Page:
Barry Alvarez Coaching Rose Bowl Perfectly Fine

 

Mary Langenfeld-USA TODAY Sports

The stunning news for football fans in the state of Wisconsin this week was Wisconsin Badgers head coach Bret Bielema leaving the Badgers to take over as head coach of the Arkansas Razorbacks. A head coach leaving their current job for a new one before a bowl game isn’t uncommon in college football‘s recent history, but this one was unexpected.

Of course, with most negatives there is a silver lining. In the case of the Badgers and their now vacant head coaching position, the silver lining is that current athletic director and former Badgers head coach Barry Alvarez will be on the sidelines coaching the Badgers when they play in the Rose Bowl on January 1.

Alvarez last coached the Badgers in the 2005 season and handpicked Bielema to succeed him as head coach. Bielema’s time as head coach has been a successful one with bowl appearances in all seven seasons, three straight Big Ten championships, was named Big Ten coach of the year in his first season, and had four seasons with ten wins or more. However, there is one thing that Alvarez accomplished in his time with the Badgers that Bielema couldn’t: win the Rose Bowl. Bielema has had two straight chances to get it done, but Alvarez still is the only Badgers head coach to win a Rose Bowl game out of four coaches that have taken the Badgers to the game.

And it might be just that fact that makes this turn of events alright in my mind. Obviously it isn’t the ideal situation for the Badgers to have a guy on the sidelines for a major bowl game that is only going to be there for that game, not to mention that he hasn’t coached a football game in seven years, but Alvarez is a guy who knows how to win at this university. He’s proven that not only by being a successful head coach at the university, but also by making the right decision on who replaced him.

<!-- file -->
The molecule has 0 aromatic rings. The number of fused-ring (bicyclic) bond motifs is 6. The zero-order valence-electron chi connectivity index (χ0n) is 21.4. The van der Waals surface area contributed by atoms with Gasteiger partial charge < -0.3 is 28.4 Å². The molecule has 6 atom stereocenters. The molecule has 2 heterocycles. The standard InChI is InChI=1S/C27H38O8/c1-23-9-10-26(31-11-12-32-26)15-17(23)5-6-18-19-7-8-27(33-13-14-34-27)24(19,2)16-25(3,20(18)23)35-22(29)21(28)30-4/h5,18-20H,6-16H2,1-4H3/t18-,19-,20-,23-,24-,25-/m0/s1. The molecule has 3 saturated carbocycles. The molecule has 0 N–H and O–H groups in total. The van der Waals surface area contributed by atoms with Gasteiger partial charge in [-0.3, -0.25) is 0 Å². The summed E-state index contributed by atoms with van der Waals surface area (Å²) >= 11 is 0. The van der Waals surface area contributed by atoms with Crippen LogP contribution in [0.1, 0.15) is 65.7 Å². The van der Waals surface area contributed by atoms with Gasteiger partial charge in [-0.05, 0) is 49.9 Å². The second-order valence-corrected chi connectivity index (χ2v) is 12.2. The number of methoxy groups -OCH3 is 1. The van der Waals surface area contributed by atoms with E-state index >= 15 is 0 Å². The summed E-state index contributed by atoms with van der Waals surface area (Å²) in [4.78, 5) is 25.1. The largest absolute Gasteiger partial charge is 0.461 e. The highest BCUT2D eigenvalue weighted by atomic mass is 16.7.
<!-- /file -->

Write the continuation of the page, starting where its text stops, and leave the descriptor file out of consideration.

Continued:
If anything else, Alvarez being the coach for the Badgers on New Year’s Day adds a new dimension to the Rose Bowl game between the Badgers and Stanford Cardinal. Because not only have the Badgers lost their head coach for the game (again, not that uncommon anymore), but the man who’s replacing the former coach isn’t a member of the current coaching staff, but a former coach of this team himself who is familiar with the big stage the team will be playing on come January 1.

It will certainly be interesting to see if Alvarez still has his coaching chops after nearly a decade out of the profession. At the same time, he’s coaching an overall good (not great) team that will likely still be feeling the spiritual high from their Big Ten championship game win. And maybe most important of all, he’ll be coaching a team that wanted him on the sidelines after the news broke about Bielema accepting the Razorbacks’ offer.

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